8. Pour the cooled ganache in with the buttercream and keep beating for another 2-3 minutes until the whole mixture is smooth and light.

9. Once the cake is cooled, level them off so that they are flat. Place a small dollop of buttercream in the centre of your presentation plate/cake board to anchor the whole cake, then place the first layer on top. Spread some of the buttercream on the top, then add the second cake and repeat. You need approx 2 tbsp of buttercream per layer – this will keep it moist but not so wet that the cakes slide around.

10. Spread a very thin layer of buttercream on the sides and top of the cake (you should be able to see the cake still through the buttercream) and then pop the whole cake in the fridge for 5 minutes to set a little.

11. Reserve about 5 tbsp of the buttercream for the swirls later on. Use the remaining buttercream around the top and sides of the cake to create a thicker, smooth layer. To achieve a smooth layer, dip a palette knife in hot water and run around the sides and top of the cake.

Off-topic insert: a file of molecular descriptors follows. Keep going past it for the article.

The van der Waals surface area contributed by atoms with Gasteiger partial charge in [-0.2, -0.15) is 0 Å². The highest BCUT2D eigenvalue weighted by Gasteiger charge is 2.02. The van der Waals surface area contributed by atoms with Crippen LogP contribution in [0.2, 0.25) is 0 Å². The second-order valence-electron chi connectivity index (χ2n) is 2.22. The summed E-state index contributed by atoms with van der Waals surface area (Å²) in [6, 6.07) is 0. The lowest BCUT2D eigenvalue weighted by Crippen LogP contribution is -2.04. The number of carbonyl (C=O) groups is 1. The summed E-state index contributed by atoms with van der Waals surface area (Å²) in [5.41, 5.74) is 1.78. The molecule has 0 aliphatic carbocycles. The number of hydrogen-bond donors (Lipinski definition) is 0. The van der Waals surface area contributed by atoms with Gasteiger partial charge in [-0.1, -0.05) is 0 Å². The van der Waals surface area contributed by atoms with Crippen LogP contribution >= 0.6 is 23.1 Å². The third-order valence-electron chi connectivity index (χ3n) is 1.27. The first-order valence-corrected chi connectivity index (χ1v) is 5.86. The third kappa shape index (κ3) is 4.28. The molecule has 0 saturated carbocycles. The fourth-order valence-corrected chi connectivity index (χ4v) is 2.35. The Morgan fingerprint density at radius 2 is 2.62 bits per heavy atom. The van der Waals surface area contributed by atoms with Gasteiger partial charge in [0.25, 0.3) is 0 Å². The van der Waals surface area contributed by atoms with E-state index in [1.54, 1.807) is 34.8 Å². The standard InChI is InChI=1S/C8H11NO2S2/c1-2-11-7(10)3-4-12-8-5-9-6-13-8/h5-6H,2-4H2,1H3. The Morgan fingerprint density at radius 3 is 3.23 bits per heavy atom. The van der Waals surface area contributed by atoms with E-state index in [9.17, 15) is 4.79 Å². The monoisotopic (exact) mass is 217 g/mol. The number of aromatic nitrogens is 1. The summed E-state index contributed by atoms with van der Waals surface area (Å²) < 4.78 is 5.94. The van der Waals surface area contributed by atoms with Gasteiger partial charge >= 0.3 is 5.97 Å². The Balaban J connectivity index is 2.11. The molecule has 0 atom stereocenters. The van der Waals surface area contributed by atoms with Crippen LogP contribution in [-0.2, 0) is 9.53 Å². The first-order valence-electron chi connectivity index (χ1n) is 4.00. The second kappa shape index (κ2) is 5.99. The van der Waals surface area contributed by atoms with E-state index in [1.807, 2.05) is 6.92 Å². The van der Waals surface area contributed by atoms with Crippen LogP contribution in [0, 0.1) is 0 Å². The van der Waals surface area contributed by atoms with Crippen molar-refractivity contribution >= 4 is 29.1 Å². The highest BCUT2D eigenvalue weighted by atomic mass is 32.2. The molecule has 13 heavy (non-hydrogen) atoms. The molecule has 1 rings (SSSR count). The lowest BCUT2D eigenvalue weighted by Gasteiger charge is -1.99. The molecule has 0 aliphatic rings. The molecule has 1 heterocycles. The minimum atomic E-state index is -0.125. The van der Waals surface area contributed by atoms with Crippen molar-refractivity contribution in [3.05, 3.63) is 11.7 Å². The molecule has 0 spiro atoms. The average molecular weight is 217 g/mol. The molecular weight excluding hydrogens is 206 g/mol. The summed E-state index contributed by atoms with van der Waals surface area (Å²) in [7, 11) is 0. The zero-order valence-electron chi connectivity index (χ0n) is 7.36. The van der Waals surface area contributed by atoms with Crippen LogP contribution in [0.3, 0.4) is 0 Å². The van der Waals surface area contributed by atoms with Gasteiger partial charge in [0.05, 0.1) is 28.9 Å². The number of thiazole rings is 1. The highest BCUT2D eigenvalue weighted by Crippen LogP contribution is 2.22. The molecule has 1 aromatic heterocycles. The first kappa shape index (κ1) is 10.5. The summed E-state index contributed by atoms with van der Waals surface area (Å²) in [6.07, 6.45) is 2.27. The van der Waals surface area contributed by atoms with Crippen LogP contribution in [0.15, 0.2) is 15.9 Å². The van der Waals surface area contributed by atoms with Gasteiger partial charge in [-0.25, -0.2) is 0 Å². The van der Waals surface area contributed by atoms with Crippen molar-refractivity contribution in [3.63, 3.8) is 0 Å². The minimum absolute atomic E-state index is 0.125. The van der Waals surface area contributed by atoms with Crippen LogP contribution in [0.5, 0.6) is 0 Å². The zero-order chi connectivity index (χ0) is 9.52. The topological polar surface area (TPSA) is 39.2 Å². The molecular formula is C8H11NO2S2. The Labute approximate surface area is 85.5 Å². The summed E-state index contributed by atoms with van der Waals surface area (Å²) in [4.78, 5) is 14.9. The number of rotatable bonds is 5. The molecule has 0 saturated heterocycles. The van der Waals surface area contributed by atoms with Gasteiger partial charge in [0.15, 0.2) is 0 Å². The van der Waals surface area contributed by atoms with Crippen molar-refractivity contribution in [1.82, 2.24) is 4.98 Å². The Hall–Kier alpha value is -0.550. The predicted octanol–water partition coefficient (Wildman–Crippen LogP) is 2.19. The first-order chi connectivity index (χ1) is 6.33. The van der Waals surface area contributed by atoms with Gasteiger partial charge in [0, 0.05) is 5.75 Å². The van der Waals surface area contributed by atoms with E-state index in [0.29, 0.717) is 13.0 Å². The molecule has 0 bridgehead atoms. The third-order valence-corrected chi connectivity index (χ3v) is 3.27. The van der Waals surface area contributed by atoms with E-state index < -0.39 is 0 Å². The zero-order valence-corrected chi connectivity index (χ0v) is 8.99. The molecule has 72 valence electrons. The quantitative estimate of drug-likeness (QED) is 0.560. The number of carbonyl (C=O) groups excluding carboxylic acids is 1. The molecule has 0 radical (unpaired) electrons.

12. Pop the cake back in the fridge while you make the dark chocolate ganache. You want the buttercream to get quite cold and firm, which will help create the ‘drip effect’ later on.

13. Make the dark chocolate ganache – repeat step 6 with the dark chocolate. Once smooth, leave it to sit for 5 minutes to cool slightly.

14. Take the cake out of the fridge. Gently pour the ganache around the edge of the cake to cause the drips, and pour the rest onto the top and spread evenly.

15. Split the Easter Egg in two, and stick one ‘whole’ half upright into the ganache on the cake. Break the other half into smaller pieces and arrange on the top. Leave the whole thing to set in the fridge (about 30 mins) 1

16. Once the ganache is set, pipe some little rosettes onto the top and top with the whole Mini Eggs. Use any remaining buttercream to stick clumps of Mini Eggs into the Easter Egg pieces.

17. Stand back and await the awed gasps of any children in a 12-mile radius.



1 –  “Definition of cake in English”. Oxford Dictionaries. Retrieved 21 August 2013

2 – to go nuts – to go mad for something.


(c) Kayte & Nicer Kate 2017. Authors assert moral rights